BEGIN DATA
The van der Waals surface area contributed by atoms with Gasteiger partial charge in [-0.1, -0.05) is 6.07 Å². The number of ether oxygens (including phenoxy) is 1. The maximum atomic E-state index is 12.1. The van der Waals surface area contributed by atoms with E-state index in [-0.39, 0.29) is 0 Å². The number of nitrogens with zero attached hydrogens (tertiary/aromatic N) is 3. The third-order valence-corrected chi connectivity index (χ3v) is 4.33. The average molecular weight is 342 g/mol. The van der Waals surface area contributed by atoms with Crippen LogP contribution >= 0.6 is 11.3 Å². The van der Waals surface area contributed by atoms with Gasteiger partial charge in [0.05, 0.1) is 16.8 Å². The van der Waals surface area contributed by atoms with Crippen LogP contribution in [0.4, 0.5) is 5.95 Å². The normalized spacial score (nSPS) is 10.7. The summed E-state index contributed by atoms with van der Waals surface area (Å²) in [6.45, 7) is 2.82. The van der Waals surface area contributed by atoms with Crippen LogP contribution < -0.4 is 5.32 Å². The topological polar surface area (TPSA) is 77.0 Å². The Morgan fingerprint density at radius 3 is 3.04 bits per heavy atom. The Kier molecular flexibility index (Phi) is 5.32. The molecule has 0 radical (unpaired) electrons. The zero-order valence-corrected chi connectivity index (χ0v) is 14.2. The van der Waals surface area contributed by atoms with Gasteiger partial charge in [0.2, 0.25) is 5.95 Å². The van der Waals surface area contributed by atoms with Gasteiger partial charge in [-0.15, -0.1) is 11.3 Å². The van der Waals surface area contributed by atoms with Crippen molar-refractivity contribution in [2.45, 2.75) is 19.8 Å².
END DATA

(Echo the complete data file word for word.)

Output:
The van der Waals surface area contributed by atoms with Gasteiger partial charge in [-0.1, -0.05) is 6.07 Å². The number of ether oxygens (including phenoxy) is 1. The maximum atomic E-state index is 12.1. The van der Waals surface area contributed by atoms with E-state index in [-0.39, 0.29) is 0 Å². The number of nitrogens with zero attached hydrogens (tertiary/aromatic N) is 3. The third-order valence-corrected chi connectivity index (χ3v) is 4.33. The average molecular weight is 342 g/mol. The van der Waals surface area contributed by atoms with Crippen LogP contribution >= 0.6 is 11.3 Å². The van der Waals surface area contributed by atoms with Gasteiger partial charge in [0.05, 0.1) is 16.8 Å². The van der Waals surface area contributed by atoms with Crippen LogP contribution in [0.4, 0.5) is 5.95 Å². The normalized spacial score (nSPS) is 10.7. The summed E-state index contributed by atoms with van der Waals surface area (Å²) in [6.45, 7) is 2.82. The van der Waals surface area contributed by atoms with Crippen LogP contribution < -0.4 is 5.32 Å². The topological polar surface area (TPSA) is 77.0 Å². The Morgan fingerprint density at radius 3 is 3.04 bits per heavy atom. The Kier molecular flexibility index (Phi) is 5.32. The molecule has 0 radical (unpaired) electrons. The zero-order valence-corrected chi connectivity index (χ0v) is 14.2. The van der Waals surface area contributed by atoms with Gasteiger partial charge in [0.2, 0.25) is 5.95 Å². The van der Waals surface area contributed by atoms with Gasteiger partial charge in [-0.15, -0.1) is 11.3 Å². The van der Waals surface area contributed by atoms with Crippen molar-refractivity contribution in [2.45, 2.75) is 19.8 Å².